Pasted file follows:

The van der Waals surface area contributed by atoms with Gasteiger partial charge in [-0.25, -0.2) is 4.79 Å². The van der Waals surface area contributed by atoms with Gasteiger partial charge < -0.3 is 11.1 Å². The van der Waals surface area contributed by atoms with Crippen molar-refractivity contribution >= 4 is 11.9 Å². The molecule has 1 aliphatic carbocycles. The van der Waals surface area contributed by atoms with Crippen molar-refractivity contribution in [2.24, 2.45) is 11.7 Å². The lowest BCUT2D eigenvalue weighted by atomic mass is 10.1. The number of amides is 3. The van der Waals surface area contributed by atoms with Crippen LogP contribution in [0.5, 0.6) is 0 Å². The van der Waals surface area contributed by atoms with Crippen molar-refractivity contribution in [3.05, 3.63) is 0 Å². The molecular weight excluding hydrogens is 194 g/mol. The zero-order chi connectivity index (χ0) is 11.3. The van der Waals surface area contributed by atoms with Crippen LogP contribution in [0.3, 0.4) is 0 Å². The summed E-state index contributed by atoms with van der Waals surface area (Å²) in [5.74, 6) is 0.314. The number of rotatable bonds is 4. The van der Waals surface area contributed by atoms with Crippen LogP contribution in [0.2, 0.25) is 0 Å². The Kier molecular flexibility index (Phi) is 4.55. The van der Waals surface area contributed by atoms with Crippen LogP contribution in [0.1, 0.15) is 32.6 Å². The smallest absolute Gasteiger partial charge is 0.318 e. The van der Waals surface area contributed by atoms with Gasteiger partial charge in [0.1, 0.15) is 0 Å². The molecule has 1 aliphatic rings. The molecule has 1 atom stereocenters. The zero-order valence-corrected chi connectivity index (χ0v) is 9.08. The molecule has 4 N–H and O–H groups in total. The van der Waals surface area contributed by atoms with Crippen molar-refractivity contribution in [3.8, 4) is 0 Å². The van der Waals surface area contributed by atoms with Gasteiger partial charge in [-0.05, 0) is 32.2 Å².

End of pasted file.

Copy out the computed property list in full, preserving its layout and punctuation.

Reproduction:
The van der Waals surface area contributed by atoms with Gasteiger partial charge in [-0.25, -0.2) is 4.79 Å². The van der Waals surface area contributed by atoms with Gasteiger partial charge < -0.3 is 11.1 Å². The van der Waals surface area contributed by atoms with Crippen molar-refractivity contribution >= 4 is 11.9 Å². The molecule has 1 aliphatic carbocycles. The van der Waals surface area contributed by atoms with Crippen molar-refractivity contribution in [2.24, 2.45) is 11.7 Å². The lowest BCUT2D eigenvalue weighted by atomic mass is 10.1. The number of amides is 3. The van der Waals surface area contributed by atoms with Crippen LogP contribution in [0.5, 0.6) is 0 Å². The van der Waals surface area contributed by atoms with Crippen molar-refractivity contribution in [3.05, 3.63) is 0 Å². The molecular weight excluding hydrogens is 194 g/mol. The zero-order chi connectivity index (χ0) is 11.3. The van der Waals surface area contributed by atoms with Crippen LogP contribution in [0.3, 0.4) is 0 Å². The summed E-state index contributed by atoms with van der Waals surface area (Å²) in [5.74, 6) is 0.314. The number of rotatable bonds is 4. The van der Waals surface area contributed by atoms with Crippen LogP contribution in [0.2, 0.25) is 0 Å². The Kier molecular flexibility index (Phi) is 4.55. The van der Waals surface area contributed by atoms with Crippen LogP contribution in [0.1, 0.15) is 32.6 Å². The smallest absolute Gasteiger partial charge is 0.318 e. The van der Waals surface area contributed by atoms with Gasteiger partial charge in [0.1, 0.15) is 0 Å². The molecule has 1 aliphatic rings. The molecule has 1 atom stereocenters. The zero-order valence-corrected chi connectivity index (χ0v) is 9.08. The molecule has 4 N–H and O–H groups in total. The van der Waals surface area contributed by atoms with Crippen molar-refractivity contribution in [3.8, 4) is 0 Å². The van der Waals surface area contributed by atoms with Gasteiger partial charge in [-0.05, 0) is 32.2 Å².